The first conventional Swisstrolley, no. 144, was delivered on 20 July 2006 as a pre-series production vehicle, and presented to the public. Since September 2006, it has been in regular service.

For 2012, the Verkehrsbetriebe Zürich plans to replace all remaining high-floor vehicles with an additional 21 articulated Swisstrolley 3 and 17 bi-articulated Hess lighTrams. With the introduction of the latter group of vehicles, line 32 will be fully converted to bi-articulated vehicle operation.[12] The associated increase in the system's capacity, combined with a thinning of service frequencies, should enable the reduction of the fleet by five units.

The last four O405 GTZ trolleybuses, which were the last high-floor trolleybuses in the fleet, were retired in December 2015.[13]

Future developments[edit]

The Limmattal light rail line is currently under construction to the west of Zürich, and when completed it will follow the same route as the current outer section of trolleybus route 31 between Farbhof and Schlieren. When this happens, the 31 will be cut back to Micafil, one stop west of Farbhof. It will be replaced by an extension of tram route 2 from Farbhof to Schlieren over the tracks of the Limmattal line.[14]

The bus lines 69 (Milchbuck – ETH Hönggerberg) and 80 (TriemlispitalBahnhof Oerlikon) are under consideration for electrification after 2023.[15]

See also[edit]



  1. ^ a b The data for the total travel time and number of stops is given separately for the direction specified as the Route and the corresponding return direction. The first value given is for the specified direction. All stops in each direction are taken into account, including the departure point and final destination.


  1. ^ "Routes". Verkehrsbetriebe Zürich. Retrieved 31 January 2012.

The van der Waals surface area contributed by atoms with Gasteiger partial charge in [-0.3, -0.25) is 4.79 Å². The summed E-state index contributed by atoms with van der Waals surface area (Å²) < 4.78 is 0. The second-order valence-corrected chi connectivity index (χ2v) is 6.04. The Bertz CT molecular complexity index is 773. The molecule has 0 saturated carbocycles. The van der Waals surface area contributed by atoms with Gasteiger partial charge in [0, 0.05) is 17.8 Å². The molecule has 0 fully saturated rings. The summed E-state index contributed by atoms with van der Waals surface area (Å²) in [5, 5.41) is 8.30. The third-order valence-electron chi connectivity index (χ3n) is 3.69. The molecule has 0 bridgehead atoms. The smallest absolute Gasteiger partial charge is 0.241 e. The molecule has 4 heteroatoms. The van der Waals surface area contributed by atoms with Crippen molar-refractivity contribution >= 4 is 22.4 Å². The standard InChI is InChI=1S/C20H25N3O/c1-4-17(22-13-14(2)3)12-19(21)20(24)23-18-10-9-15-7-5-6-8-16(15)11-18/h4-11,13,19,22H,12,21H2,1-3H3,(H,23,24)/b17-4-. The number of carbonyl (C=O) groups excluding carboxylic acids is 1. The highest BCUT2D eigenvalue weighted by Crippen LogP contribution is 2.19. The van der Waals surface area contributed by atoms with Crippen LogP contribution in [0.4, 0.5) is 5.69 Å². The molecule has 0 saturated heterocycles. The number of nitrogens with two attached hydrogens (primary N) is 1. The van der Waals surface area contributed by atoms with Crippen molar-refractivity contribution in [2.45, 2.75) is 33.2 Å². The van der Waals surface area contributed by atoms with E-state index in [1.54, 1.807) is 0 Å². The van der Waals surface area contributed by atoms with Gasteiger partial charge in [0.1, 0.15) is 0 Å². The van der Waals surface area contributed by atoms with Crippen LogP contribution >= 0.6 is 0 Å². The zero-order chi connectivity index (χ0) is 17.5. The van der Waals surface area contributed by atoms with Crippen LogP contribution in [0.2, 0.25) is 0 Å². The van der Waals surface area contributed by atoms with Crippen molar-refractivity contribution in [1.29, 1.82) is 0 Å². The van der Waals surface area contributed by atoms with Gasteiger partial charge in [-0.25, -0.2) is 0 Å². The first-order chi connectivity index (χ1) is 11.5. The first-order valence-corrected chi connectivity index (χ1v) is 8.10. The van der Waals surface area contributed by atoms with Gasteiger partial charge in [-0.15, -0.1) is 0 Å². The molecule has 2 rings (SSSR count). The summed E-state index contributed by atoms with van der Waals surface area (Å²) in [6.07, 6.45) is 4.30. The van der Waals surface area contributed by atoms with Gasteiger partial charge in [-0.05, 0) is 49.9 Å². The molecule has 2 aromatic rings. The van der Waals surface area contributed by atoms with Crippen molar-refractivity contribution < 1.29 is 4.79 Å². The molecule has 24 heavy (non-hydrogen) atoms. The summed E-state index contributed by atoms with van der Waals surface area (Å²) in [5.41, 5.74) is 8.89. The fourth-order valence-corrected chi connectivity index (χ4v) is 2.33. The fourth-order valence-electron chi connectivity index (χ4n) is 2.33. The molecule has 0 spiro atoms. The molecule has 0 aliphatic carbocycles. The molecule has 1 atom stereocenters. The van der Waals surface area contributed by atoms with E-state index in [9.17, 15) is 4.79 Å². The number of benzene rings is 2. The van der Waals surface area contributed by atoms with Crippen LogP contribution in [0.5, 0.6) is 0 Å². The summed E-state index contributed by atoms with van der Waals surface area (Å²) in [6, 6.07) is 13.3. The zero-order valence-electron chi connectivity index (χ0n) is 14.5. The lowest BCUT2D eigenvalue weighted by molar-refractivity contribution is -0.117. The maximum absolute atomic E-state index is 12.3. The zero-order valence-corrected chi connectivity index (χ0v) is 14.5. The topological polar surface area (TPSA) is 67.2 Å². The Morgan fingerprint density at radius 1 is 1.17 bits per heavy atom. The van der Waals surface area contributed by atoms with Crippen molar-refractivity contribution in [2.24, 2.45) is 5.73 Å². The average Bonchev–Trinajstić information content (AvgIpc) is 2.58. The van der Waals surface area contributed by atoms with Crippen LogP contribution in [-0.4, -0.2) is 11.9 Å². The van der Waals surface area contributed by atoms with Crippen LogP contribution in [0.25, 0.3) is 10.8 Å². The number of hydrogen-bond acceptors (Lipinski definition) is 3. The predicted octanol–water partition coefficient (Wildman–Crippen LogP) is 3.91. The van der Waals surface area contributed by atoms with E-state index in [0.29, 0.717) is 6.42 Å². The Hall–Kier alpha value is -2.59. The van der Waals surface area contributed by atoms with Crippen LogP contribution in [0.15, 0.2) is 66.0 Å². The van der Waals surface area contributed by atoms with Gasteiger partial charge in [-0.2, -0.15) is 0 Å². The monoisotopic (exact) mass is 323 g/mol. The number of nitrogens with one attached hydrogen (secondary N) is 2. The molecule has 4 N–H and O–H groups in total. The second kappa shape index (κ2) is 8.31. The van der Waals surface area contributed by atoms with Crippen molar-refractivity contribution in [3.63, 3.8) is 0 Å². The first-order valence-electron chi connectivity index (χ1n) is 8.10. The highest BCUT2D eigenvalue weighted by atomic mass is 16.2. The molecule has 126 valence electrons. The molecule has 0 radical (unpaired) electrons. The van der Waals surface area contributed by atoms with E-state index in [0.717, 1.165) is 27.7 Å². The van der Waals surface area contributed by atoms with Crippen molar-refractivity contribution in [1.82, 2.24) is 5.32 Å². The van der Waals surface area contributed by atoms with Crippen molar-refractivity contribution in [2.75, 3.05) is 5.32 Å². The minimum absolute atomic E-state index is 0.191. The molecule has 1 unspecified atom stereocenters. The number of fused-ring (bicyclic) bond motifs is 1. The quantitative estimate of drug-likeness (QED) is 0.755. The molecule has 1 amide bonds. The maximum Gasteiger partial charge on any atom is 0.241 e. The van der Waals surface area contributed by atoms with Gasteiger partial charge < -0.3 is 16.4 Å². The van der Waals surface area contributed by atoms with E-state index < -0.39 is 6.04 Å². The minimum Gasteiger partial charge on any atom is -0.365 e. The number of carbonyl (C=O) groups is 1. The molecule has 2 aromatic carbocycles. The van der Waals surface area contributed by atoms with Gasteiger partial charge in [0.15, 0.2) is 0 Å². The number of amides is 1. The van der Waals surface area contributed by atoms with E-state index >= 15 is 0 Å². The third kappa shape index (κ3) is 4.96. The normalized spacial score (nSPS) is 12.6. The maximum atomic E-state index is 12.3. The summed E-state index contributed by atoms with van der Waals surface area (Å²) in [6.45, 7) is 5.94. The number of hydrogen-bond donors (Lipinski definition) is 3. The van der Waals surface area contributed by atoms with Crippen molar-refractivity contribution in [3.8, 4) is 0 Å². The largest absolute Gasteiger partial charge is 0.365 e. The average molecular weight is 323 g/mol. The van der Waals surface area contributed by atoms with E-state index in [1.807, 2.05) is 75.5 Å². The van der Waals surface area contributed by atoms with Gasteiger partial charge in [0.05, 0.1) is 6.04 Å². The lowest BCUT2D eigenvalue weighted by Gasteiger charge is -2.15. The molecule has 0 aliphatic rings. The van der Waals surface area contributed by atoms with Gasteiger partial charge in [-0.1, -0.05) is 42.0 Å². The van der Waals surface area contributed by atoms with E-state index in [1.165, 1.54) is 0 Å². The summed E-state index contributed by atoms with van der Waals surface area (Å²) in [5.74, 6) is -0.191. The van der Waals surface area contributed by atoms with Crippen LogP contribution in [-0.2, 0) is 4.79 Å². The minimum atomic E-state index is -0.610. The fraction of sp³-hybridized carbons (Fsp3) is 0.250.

2. ^ a b "Corporate History". Verkehrsbetriebe Zürich. Archived from the original on 7 October 2012. Retrieved 31 January 2012.
  3. ^ "125 Jahre Verkehrsbetriebe der Stadt Zürich" [125 Years Verkehrsbetriebe der Stadt Zürich] (in German). 23 July 2007. Retrieved 31 January 2012.
  4. ^ Moglestue, Andrew (December 2005). "Zürich: A city and its trams". Retrieved 10 August 2011.
  5. ^ Moglestue, Andrew (13 December 2013). "2014 timetable". Retrieved 28 November 2018.
  6. ^ Moglestue, Andrew (28 August 2017). "Limmattalbahn work begins, and trolleybus cut back". Retrieved 28 November 2018.
  7. ^ Moglestue, Andrew (7 December 2017). "Tram Hardbrücke opening this weekend, and network changes". Retrieved 28 November 2018.
  8. ^ Trolleybus Magazine No. 252 (November–December 2003), p. 131.
  9. ^ Trolleybus Magazine No. 296 (March–April 2011), pp. 39–40.
  10. ^ Trolleybus Magazine No. 323 (September–October 2015), p. 152.
  11. ^ Kiebler, Ronald. "Duo-Bus Zürich 51" [Dual-mode bus Zurich 51] (in German). Ronald Kiebler. Retrieved 26 January 2012.
  12. ^ Eikelberg, Jürgen (18 October 2010). "Neue Trolleybusse für Zürich" [New trolleybuses for Zurich] (in German). Eisenbahnjournal UG. Retrieved 26 January 2012.
  13. ^ Trolleybus Magazine No. 327 (May–June 2016), p. 94. National Trolleybus Association (UK). ISSN 0266-7452.
  14. ^ "Betrieb & Angebot" [Operation & Offer] (in German). Limmattalbahn AG. Archived from the original on 31 May 2018. Retrieved 31 May 2018.
  15. ^ "Elektrifizierung der Buslinien 69 und 80 auf unbestimmte Zeit verschoben" [Electrification of bus lines 69 and 80 postponed for an indefinite period] (in German). Lokalinfo. Retrieved 2 June 2018.

Further reading[edit]

  • Schwandl, Robert (2010). Schwandl's Tram Atlas Schweiz & Österreich. Berlin: Robert Schwandl Verlag. ISBN 978 3 936573 27 5. (in German and English)

External links[edit]

Media related to Trolleybuses in Zürich at Wikimedia Commons